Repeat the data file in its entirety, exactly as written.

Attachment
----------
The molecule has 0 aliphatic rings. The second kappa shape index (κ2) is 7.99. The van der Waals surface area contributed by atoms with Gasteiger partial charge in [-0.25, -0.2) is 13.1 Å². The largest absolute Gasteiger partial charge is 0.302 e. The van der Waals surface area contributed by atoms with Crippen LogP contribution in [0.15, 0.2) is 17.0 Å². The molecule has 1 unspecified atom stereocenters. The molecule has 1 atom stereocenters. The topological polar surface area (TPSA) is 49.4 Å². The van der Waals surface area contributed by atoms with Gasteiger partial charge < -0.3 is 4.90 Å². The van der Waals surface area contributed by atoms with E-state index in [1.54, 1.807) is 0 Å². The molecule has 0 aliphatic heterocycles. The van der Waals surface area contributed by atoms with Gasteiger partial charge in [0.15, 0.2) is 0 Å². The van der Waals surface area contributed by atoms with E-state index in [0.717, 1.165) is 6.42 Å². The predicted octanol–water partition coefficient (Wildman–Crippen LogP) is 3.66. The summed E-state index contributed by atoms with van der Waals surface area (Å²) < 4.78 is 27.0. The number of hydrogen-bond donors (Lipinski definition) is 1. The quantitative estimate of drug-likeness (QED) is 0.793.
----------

The molecule has 0 aliphatic rings. The second kappa shape index (κ2) is 7.99. The van der Waals surface area contributed by atoms with Gasteiger partial charge in [-0.25, -0.2) is 13.1 Å². The largest absolute Gasteiger partial charge is 0.302 e. The van der Waals surface area contributed by atoms with Crippen LogP contribution in [0.15, 0.2) is 17.0 Å². The molecule has 1 unspecified atom stereocenters. The molecule has 1 atom stereocenters. The topological polar surface area (TPSA) is 49.4 Å². The van der Waals surface area contributed by atoms with Gasteiger partial charge < -0.3 is 4.90 Å². The van der Waals surface area contributed by atoms with E-state index in [1.54, 1.807) is 0 Å². The molecule has 0 aliphatic heterocycles. The van der Waals surface area contributed by atoms with Gasteiger partial charge in [0.15, 0.2) is 0 Å². The van der Waals surface area contributed by atoms with E-state index in [0.717, 1.165) is 6.42 Å². The predicted octanol–water partition coefficient (Wildman–Crippen LogP) is 3.66. The summed E-state index contributed by atoms with van der Waals surface area (Å²) < 4.78 is 27.0. The number of hydrogen-bond donors (Lipinski definition) is 1. The quantitative estimate of drug-likeness (QED) is 0.793.